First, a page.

Nor in the son of man] The arm of flesh. See Psalms 118:8-9.

In whom there is no help] For themselves, saith Aben Ezra; much less for others.


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Bibliography
Trapp, John. "Commentary on Psalms 146:3". John Trapp Complete Commentary. http://odl.studylight.org/commentaries/jtc/psalms-146.html. 1865-1868.

Matthew Poole's English Annotations on the Holy Bible

In princes; in men of greatest wealth and power, in whose favour men are very prone to trust.

In whom there is no help; who are utterly unable frequently to give you that help which they promise, and you expect.


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Bibliography
Poole, Matthew, "Commentary on Psalms 146:3". Matthew Poole's English Annotations on the Holy Bible. http://odl.studylight.org/commentaries/mpc/psalms-146.html. 1685.

Whedon's Commentary on the Bible

3. Put not… trust in princes—A prince, (Cyrus, Ezra 1:1-4,) and then another, (Darius Hystaspes, Ezra 6,) had helped Israel in rebuilding the temple. Yet they were but the servants of a Higher; they were but sons of men, weak and changeful.


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Bibliography
Whedon, Daniel. "Commentary on Psalms 146:3". "Whedon's Commentary on the Bible". http://odl.studylight.org/commentaries/whe/psalms-146.html. 1874-1909.

George Haydock's Catholic Bible Commentary

Bruises. God delivered the captives, after chastising them, Deuteronomy xxxii. 39. (Calmet) --- He gives life to the penitent, as Christ healed the sick, &c., Isaias lxi. 1. (Berthier)


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Text Courtesy of BibleSupport.com. Used by Permission.

Bibliography
Haydock, George Leo. "Commentary on Psalms 146:3". "George Haydock's Catholic Bible Commentary". http://odl.studylight.org/commentaries/hcc/psalms-146.html. 1859.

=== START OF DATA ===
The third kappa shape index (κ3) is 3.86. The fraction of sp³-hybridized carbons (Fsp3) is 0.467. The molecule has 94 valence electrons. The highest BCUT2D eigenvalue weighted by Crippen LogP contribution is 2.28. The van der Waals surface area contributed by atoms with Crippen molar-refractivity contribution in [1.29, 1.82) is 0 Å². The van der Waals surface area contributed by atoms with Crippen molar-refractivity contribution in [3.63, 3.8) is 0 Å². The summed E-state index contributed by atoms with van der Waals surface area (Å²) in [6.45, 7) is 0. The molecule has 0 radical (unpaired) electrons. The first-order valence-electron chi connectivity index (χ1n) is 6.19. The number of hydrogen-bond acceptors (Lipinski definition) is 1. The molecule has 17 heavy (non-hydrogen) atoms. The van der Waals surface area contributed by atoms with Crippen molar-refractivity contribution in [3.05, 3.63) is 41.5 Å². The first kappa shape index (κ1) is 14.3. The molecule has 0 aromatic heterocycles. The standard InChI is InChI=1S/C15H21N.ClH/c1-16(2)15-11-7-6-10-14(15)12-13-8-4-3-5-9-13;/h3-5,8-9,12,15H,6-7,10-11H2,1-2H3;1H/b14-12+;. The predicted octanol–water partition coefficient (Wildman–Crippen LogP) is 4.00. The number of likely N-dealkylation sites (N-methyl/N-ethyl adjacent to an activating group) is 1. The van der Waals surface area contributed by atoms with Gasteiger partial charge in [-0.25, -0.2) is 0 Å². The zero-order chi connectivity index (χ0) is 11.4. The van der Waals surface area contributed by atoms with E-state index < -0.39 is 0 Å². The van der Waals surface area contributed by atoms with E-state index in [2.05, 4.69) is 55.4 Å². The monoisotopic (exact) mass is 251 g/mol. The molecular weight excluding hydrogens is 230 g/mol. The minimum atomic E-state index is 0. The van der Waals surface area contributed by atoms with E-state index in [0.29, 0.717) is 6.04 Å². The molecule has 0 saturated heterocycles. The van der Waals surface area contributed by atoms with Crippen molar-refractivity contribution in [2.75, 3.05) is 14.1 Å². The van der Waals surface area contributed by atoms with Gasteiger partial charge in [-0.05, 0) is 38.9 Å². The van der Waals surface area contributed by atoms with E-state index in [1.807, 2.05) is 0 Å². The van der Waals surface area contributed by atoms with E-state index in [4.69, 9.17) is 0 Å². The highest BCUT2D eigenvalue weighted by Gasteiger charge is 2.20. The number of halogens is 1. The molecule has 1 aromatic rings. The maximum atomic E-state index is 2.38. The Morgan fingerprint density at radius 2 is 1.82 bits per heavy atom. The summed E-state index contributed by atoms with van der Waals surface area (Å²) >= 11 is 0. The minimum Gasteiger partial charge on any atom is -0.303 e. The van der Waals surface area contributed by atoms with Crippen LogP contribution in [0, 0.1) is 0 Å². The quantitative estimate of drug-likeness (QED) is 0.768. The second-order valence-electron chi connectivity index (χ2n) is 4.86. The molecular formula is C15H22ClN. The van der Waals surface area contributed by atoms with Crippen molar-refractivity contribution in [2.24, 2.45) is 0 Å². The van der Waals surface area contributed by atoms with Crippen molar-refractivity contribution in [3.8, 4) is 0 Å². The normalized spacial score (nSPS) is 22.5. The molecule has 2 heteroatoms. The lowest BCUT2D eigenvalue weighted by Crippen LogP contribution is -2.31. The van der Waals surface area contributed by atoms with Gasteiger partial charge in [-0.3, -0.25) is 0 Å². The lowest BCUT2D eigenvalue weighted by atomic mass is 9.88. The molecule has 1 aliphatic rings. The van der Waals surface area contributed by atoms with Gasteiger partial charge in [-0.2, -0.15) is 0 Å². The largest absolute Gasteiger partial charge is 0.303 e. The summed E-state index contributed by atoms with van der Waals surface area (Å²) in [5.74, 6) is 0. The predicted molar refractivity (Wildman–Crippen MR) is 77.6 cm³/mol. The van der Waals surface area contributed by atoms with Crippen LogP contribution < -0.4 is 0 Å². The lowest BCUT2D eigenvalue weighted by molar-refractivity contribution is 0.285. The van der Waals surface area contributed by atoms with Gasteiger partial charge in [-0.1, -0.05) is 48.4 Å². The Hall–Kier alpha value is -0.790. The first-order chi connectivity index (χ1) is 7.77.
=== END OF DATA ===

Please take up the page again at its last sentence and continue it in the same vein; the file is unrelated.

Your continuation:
E.W. Bullinger's Companion Bible Notes

trust = confidence. Hebrew. batah. App-69.

man. Hebrew. "adam. App-14.

no help = no salvation, or saving help. Compare Psalms 33:16; Psalms 60:11.


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Bibliography
Bullinger, Ethelbert William. "Commentary on Psalms 146:3". "E.W. Bullinger's Companion bible Notes". http://odl.studylight.org/commentaries/bul/psalms-146.html. 1909-1922.

Commentary Critical and Explanatory on the Whole Bible - Unabridged

Put not your trust in princes, nor in the son of man, in whom there is no help.

Put not your trust in princes, (nor) in the son of man, in whom there is no help - rather, 'no salvation' (Jeshuhah, a different Hebrew word from that for "help," Psalms 146:5, `eezer (Hebrew #5828)). This verse is drawn from Psalms 118:8-9. The "princes" meant are the rulers of the God-opposed world-power. The Jews had found dependence on Pharaoh no safeguard against Nebuchadnezzar when Jerusalem was besieged by the latter. Again the princess of the Medo-Persian world-power had been quickly turned away from helping them by the slander of their Samaritan enemies, after their return from Babylon. "The king's heart is in the hand of the Lord" (Proverbs 21:1). If we make God our friend and our confidence, He can make the world-powers also to befriend us (Psalms 75:6-7; Isaiah 2:22).


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Text Courtesy of BibleSupport.com. Used by Permission.

Bibliography
Jamieson, Robert, D.D.; Fausset, A. R.; Brown, David. "Commentary on Psalms 146:3". "Commentary Critical and Explanatory on the Whole Bible - Unabridged". http://odl.studylight.org/commentaries/jfu/psalms-146.html. 1871-8.

Treasury of Scripture Knowledge

Put not your trust in princes, nor in the son of man, in whom there is no help.
Put
62:9; 118:8,9; Isaiah 2:22; 31:3; 37:6; Jeremiah 17:5,6
help
or, salvation.

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Text Courtesy of BibleSupport.com. Used by Permission.

Bibliography
Torrey, R. A. "Commentary on Psalms 146:3". "The Treasury of Scripture Knowledge". http://odl.studylight.org/commentaries/tsk/psalms-146.html.